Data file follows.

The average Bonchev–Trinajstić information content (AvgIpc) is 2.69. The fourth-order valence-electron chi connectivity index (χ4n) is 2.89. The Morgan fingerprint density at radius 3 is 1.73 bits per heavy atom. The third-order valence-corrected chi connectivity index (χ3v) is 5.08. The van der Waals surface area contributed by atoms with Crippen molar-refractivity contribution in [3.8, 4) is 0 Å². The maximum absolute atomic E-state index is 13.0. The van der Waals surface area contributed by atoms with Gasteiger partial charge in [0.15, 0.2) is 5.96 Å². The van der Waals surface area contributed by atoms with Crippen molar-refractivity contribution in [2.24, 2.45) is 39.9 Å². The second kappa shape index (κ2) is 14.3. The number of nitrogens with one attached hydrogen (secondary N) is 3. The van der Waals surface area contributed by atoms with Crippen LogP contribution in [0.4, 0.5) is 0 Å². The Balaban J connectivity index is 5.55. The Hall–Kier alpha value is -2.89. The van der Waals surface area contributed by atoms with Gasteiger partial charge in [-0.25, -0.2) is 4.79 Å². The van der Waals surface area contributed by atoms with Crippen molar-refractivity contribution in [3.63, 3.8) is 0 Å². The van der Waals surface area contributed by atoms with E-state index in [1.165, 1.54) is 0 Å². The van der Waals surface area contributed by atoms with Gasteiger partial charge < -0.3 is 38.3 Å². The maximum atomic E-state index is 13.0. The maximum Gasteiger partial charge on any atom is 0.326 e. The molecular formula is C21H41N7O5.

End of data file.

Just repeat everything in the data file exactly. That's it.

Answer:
The average Bonchev–Trinajstić information content (AvgIpc) is 2.69. The fourth-order valence-electron chi connectivity index (χ4n) is 2.89. The Morgan fingerprint density at radius 3 is 1.73 bits per heavy atom. The third-order valence-corrected chi connectivity index (χ3v) is 5.08. The van der Waals surface area contributed by atoms with Crippen molar-refractivity contribution in [3.8, 4) is 0 Å². The maximum absolute atomic E-state index is 13.0. The van der Waals surface area contributed by atoms with Gasteiger partial charge in [0.15, 0.2) is 5.96 Å². The van der Waals surface area contributed by atoms with Crippen molar-refractivity contribution in [2.24, 2.45) is 39.9 Å². The second kappa shape index (κ2) is 14.3. The number of nitrogens with one attached hydrogen (secondary N) is 3. The van der Waals surface area contributed by atoms with Crippen LogP contribution in [0.4, 0.5) is 0 Å². The Balaban J connectivity index is 5.55. The Hall–Kier alpha value is -2.89. The van der Waals surface area contributed by atoms with Gasteiger partial charge in [-0.25, -0.2) is 4.79 Å². The van der Waals surface area contributed by atoms with Crippen molar-refractivity contribution in [3.63, 3.8) is 0 Å². The van der Waals surface area contributed by atoms with E-state index in [1.165, 1.54) is 0 Å². The van der Waals surface area contributed by atoms with Gasteiger partial charge < -0.3 is 38.3 Å². The maximum atomic E-state index is 13.0. The maximum Gasteiger partial charge on any atom is 0.326 e. The molecular formula is C21H41N7O5.